Part Fourteen: Creating the Cube

In the last chapter, we managed to get a texture onto our square. Now it’s time to add a little depth to our object and turn it into a cube.

We’re going to start by conceptualizing the cube that we want to draw. First, think back to the flat square that was defined in the vanilla template.

 

 

Using the letters as vertices, the square was defined as ABCD, and OpenGL used that in GL_TRIANGLE_STRIP mode to make two triangles, ABC and BCD.

Well, conceptually, it made ABC and CBD. What’s the difference, you ask? In OpenGL, it’s a big difference, and it’s called “winding”.

When we create a shape in OpenGL space, for example a triangle, one face of that triangle is the front, and the other face is the back. When we apply textures to these triangles, OpenGL will keep track of the front face and the back face. The way that OpenGL determines which is the front and which is the back is by looking at the direction in which that triangle was drawn.

Triangle ABC is wound counter-clockwise, but triangle ACB is wound clockwise. Take a minute to fully understand this concept by looking at the square diagram above and mentally drawing the differently-wound triangles in that square.

To illustrate the point, let’s image that you’re walking along one day and find an amazing clock lying on the ground. The clock face is completely transparent, and the hands are inside of the transparent face, visible from both sides. There are no numbers, and it’s impossible to tell just by looking at the clock which side is the front. From one side it looks like it’s reading 3:00, but from the other it looks like 9:00. Which side is the front?

For the sake of argument, let’s also say that you can’t tell the time from just looking around. You must use the clock. What do you do?

You wait until the minute hand moves. Did it go clockwise or counter-clockwise? If it went clockwise, you’re looking at the front. If it went counter-clockwise, you’re looking at the back.

OpenGL does the same thing. It can’t tell what direction an arbitrary triangle floating in space is facing, so it looks at the way it was drawn. However, OpenGL considers the counter-clockwise side to the front and the clockwise side to be the back.

When I drew my square ABCD as the two triangles ABC and CBD, I got two counter-clockwise triangles, and that became the front of my object.

 

 

If we want to draw a cube using GL_TRIANGLE_STRIP mode, there are a couple of different ways to go. The first way is to look at each cube face individually, make sure we’re drawing the triangles counter-clockwise so the texture maps correctly, and draw each face one by one.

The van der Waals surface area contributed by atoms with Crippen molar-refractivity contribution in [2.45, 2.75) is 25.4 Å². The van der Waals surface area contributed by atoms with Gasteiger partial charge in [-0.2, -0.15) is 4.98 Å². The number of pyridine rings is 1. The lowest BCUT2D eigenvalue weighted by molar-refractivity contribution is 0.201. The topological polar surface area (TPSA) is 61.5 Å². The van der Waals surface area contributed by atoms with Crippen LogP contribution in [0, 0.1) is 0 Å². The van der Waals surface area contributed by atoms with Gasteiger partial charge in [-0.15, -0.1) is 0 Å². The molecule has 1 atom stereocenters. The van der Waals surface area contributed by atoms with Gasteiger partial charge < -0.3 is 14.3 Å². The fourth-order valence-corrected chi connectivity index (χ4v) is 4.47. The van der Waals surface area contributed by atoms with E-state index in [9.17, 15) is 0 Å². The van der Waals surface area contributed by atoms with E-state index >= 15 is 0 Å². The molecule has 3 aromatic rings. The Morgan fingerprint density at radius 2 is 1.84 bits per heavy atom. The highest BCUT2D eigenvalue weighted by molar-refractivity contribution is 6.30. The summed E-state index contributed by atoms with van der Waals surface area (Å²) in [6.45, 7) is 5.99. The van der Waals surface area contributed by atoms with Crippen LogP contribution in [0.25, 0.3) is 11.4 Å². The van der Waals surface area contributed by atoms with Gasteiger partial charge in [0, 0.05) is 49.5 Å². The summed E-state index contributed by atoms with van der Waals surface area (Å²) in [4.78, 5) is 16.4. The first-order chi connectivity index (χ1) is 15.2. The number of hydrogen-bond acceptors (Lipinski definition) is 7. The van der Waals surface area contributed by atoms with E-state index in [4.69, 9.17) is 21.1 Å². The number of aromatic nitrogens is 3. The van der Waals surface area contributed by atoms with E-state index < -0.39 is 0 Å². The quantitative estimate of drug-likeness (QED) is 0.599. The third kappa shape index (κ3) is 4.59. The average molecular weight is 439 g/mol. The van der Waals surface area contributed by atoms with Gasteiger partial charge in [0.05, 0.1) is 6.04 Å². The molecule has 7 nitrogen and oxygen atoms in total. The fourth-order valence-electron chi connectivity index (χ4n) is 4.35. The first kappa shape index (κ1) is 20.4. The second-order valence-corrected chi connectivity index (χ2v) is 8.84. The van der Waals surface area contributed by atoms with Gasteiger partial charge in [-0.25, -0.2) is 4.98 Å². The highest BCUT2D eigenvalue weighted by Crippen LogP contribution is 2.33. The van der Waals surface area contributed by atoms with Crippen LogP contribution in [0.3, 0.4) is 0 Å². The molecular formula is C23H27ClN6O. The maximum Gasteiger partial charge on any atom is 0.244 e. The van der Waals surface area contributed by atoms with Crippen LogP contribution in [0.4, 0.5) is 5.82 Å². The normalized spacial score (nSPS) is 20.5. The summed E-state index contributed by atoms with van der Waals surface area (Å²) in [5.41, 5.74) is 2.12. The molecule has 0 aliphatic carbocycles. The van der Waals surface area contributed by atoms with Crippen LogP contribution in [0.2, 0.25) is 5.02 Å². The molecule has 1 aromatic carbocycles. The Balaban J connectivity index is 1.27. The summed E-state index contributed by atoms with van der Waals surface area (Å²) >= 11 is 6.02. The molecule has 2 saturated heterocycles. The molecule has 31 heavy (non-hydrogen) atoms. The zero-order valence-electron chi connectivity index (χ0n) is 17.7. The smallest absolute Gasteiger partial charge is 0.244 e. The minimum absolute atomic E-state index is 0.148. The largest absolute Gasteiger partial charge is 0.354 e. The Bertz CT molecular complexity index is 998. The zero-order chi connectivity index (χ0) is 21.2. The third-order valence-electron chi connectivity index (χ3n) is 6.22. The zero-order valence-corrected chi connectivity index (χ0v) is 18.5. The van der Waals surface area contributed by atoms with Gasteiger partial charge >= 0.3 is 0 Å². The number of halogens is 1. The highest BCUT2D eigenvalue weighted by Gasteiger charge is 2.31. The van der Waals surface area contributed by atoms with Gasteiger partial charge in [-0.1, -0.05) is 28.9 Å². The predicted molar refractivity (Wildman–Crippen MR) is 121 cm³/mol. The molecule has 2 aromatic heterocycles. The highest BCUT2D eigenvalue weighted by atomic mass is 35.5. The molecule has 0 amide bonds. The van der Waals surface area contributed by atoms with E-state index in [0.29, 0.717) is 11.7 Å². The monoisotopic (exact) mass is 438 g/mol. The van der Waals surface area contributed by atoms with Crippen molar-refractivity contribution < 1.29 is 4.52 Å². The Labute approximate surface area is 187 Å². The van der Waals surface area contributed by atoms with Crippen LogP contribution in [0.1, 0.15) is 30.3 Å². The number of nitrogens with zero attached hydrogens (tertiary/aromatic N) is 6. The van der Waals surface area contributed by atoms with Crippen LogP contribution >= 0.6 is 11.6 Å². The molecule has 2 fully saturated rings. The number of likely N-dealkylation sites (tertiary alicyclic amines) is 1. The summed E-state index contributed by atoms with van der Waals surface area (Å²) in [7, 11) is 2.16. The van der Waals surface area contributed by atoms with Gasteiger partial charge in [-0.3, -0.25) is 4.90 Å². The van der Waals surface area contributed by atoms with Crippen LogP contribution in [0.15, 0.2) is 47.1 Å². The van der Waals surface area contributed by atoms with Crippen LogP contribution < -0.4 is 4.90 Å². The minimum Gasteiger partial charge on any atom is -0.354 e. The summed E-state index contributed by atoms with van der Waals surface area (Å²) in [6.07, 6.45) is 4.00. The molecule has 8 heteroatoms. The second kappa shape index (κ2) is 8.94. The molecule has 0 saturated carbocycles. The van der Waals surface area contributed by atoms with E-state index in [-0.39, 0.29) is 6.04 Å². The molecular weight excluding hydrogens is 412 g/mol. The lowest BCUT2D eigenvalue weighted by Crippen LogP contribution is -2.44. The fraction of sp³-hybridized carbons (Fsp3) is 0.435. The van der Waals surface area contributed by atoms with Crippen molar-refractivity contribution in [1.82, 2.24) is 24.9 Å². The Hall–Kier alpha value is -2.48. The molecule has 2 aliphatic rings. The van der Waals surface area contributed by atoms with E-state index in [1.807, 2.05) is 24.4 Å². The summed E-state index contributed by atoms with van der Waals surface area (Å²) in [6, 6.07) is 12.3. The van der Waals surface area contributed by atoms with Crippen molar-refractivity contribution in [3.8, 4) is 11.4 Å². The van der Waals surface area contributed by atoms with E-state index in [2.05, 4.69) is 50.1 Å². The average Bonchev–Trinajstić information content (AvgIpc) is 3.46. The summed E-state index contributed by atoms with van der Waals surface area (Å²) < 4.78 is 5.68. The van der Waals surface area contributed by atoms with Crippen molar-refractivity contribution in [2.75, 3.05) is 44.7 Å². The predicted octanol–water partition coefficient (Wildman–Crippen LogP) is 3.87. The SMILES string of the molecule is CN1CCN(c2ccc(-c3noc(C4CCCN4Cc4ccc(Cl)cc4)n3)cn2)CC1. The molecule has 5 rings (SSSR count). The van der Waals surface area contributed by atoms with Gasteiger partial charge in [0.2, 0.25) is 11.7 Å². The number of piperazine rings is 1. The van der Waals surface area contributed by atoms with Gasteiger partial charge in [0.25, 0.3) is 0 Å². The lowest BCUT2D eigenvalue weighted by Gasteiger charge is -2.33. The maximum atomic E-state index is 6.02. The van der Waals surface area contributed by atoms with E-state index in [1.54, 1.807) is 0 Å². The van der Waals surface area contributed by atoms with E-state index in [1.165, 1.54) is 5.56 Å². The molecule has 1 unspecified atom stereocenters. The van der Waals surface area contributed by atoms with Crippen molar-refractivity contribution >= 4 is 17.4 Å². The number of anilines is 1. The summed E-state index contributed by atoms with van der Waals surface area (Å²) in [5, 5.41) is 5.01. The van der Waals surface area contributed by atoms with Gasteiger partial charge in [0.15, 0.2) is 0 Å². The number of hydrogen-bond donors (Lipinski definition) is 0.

A cube has eight corners, so we’re going to have eight vertices to deal with. We’ll be using each one more than once as we construct the six faces, but there will only be eight unique vertices in total.

We’re going to assign OpenGL coordinates to each vertex, and make our cube take up the entire OpenGL space. We’ll use matrices to scale it down to something reasonable. Given that, our vertices would be the following.

A = (-1, -1, 1)		B = (1, -1, 1)		C = (-1, 1, 1)		D = (1,1,1)
E = (-1, -1, -1)	F = (1, -1, -1)		G = (-1, 1, -1) 	H = (1, 1, -1)

Now, let’s pull each of the six faces off and look at them as if we were standing in front of each one from the outside of the cube.

 

 

We already have the first face, ABCD. If we use that same drawing pattern, the right face would be BFDH, the back would be FEHG, and so on. The triangle strip would be ABCDBFDHFEHGEAGCEFABCDGH.

In OpenGL coordinates, our cube vertices array would look like this.

    static const GLfloat cubeVerticesStrip[] = {
        // Front face
        -1,-1,1, 1,-1,1, -1,1,1, 1,1,1,
        // Right face
        1,-1,1, 1,-1,-1, 1,1,1, 1,1,-1,
        // Back face
        1,-1,-1, -1,-1,-1, 1,1,-1, -1,1,-1,
        // Left face
        -1,-1,-1, -1,-1,1, -1,1,-1, -1,1,1,
        // Bottom face
        -1,-1,-1, 1,-1,-1, -1,-1,1, 1,-1,1,
        // Top face
        -1,1,1, 1,1,1, -1,1,-1, 1,1,-1
    };

And since we’re following the same draw pattern on each face, out texture coordinates would look like this.

    static const GLfloat cubeTexCoordsStrip[] = {
        // Front face
        0,0, 1,0, 0,1, 1,1,
        // Right face
        0,0, 1,0, 0,1, 1,1,
        // Back face
        0,0, 1,0, 0,1, 1,1,
        // Left face
        0,0, 1,0, 0,1, 1,1,
        // Bottom face
        0,0, 1,0, 0,1, 1,1,
        // Top face
        0,0, 1,0, 0,1, 1,1
    };

The code to implement this would look like this.

    glVertexAttribPointer(ATTRIB_VERTEX, 3, GL_FLOAT, 0, 0, cubeVerticesStrip);
    glEnableVertexAttribArray(ATTRIB_VERTEX);
    glVertexAttribPointer(ATTRIB_TEXTURE_COORD, 2, GL_FLOAT, 0, 0, cubeTexCoordsStrip);
    glEnableVertexAttribArray(ATTRIB_TEXTURE_COORD);
           
    glDrawArrays(GL_TRIANGLE_STRIP, 0, 4);
    glDrawArrays(GL_TRIANGLE_STRIP, 4, 4);
    glDrawArrays(GL_TRIANGLE_STRIP, 8, 4);
    glDrawArrays(GL_TRIANGLE_STRIP, 12, 4);
    glDrawArrays(GL_TRIANGLE_STRIP, 16, 4);
    glDrawArrays(GL_TRIANGLE_STRIP, 20, 4);

    [(EAGLView *)self.view presentFramebuffer];

Since we’ve defined each face independently, we need to call glDrawArrays() once for each face, specifying the appropriate offset into the vertex array for each face.

A program using this logic would create a textured cube that looked pretty good (after scaling).

 

 

I know what you’re thinking. “But what if I had one hundred cubes? I don’t want to call glDrawArrays() six hundred times!

I wonder what would happen if we just tried calling it once with this vertex array?

    glVertexAttribPointer(ATTRIB_VERTEX, 3, GL_FLOAT, 0, 0, cubeVerticesStrip);
    glEnableVertexAttribArray(ATTRIB_VERTEX);
    glVertexAttribPointer(ATTRIB_TEXTURE_COORD, 2, GL_FLOAT, 0, 0, cubeTexCoordsStrip);
    glEnableVertexAttribArray(ATTRIB_TEXTURE_COORD);
           
    glDrawArrays(GL_TRIANGLE_STRIP, 0, 24);